BackgroundChronic nerve compression neuropathies result in decreased blood flow at the site of compression. Surgical decompression of the nerve often has variable postoperative results. The current study examines whether the timing of surgical intervention is an important variable in reversing the compression-induced ischemia and associated changes in biochemical markers.
MethodsAn established model of chronic nerve compression injury was created in 100 C57BL/6 mice, and serial electrophysiological examinations were used to confirm the creation of a chronic nerve compression injury. Laser speckle imaging was used to measure neural blood flow. Nerves in the animals that did not undergo decompression were harvested at two, four, and six weeks after injury and analyzed for hypoxia-inducible factor 1α (HIF1α), catalase, superoxide dismutase (SOD), and matrix metalloproteinases (MMPs) 2 and 9. Surgical decompression in other animals was performed at either an early (two-week) or late (six-week) time point after injury, with specimens harvested at multiple time points after decompression. One-way analysis of variance with Bonferroni correction was performed.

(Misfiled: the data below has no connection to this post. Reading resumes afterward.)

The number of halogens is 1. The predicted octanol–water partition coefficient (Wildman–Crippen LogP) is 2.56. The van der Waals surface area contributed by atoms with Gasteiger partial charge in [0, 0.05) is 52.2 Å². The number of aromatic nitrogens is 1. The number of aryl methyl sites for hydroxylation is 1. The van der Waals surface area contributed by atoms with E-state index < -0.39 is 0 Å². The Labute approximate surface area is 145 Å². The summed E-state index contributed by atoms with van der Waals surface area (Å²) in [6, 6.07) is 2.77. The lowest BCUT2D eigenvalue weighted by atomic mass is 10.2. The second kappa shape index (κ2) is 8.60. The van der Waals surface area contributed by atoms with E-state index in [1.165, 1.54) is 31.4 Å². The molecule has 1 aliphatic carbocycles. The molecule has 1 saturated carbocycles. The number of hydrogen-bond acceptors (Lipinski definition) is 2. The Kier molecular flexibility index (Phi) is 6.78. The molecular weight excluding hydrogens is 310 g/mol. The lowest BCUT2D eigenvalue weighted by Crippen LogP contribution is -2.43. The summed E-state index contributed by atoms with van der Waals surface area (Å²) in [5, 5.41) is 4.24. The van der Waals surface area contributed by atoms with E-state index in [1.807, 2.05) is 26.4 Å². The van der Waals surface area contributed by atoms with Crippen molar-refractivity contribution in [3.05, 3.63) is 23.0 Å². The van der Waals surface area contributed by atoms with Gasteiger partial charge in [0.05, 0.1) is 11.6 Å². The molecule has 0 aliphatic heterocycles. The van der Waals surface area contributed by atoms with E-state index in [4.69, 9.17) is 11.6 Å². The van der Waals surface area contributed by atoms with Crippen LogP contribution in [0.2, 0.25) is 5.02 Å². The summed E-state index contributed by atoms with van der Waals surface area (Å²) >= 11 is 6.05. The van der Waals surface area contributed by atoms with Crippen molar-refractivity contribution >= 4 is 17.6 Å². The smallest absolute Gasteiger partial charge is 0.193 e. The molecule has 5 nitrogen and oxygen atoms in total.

ResultsChronic nerve compression injury initially induced hyperemia (1.37 ± 0.50 times that in the contralateral, uninjured nerve) followed by a decline in neural blood flow by four weeks (0.66 ± 0.14, p = 0.0313). In parallel, HIF1α, catalase, and SOD were elevated early after compression, whereas extracellular matrix-altering proteins were elevated later in the disease. Although early decompression yielded a return of blood flow to a hyperemic state (1.35 ± 0.16, p = 0.0057), late decompression did not result in reversal of the abnormal neurovascular flow. With late decompression, an MMP9-mediated structural alteration of the extracellular matrix was seen, producing irreversible changes in blood flow parameters. Although nerve conduction velocity measurements returned to normal two weeks after decompression irrespective of the timing of the surgical intervention, distal latency returned to normal only after early decompression (0.97 ± 0.06 msec compared with 1.22 ± 0.06 msec for late decompression, p = 0.009).
ConclusionsChronic nerve compression injuries decreased neurovascular flow and induced ischemia by upregulating HIF1α, catalase, and MMP9. Early surgical intervention offered better return to normal electrophysiological parameters compared with late intervention.
Clinical relevanceThese data present a clinical correlate to the variable functional outcomes seen following surgical release of chronic nerve compression injuries and provide early support for using distal latency as a predictor of outcomes following surgical release.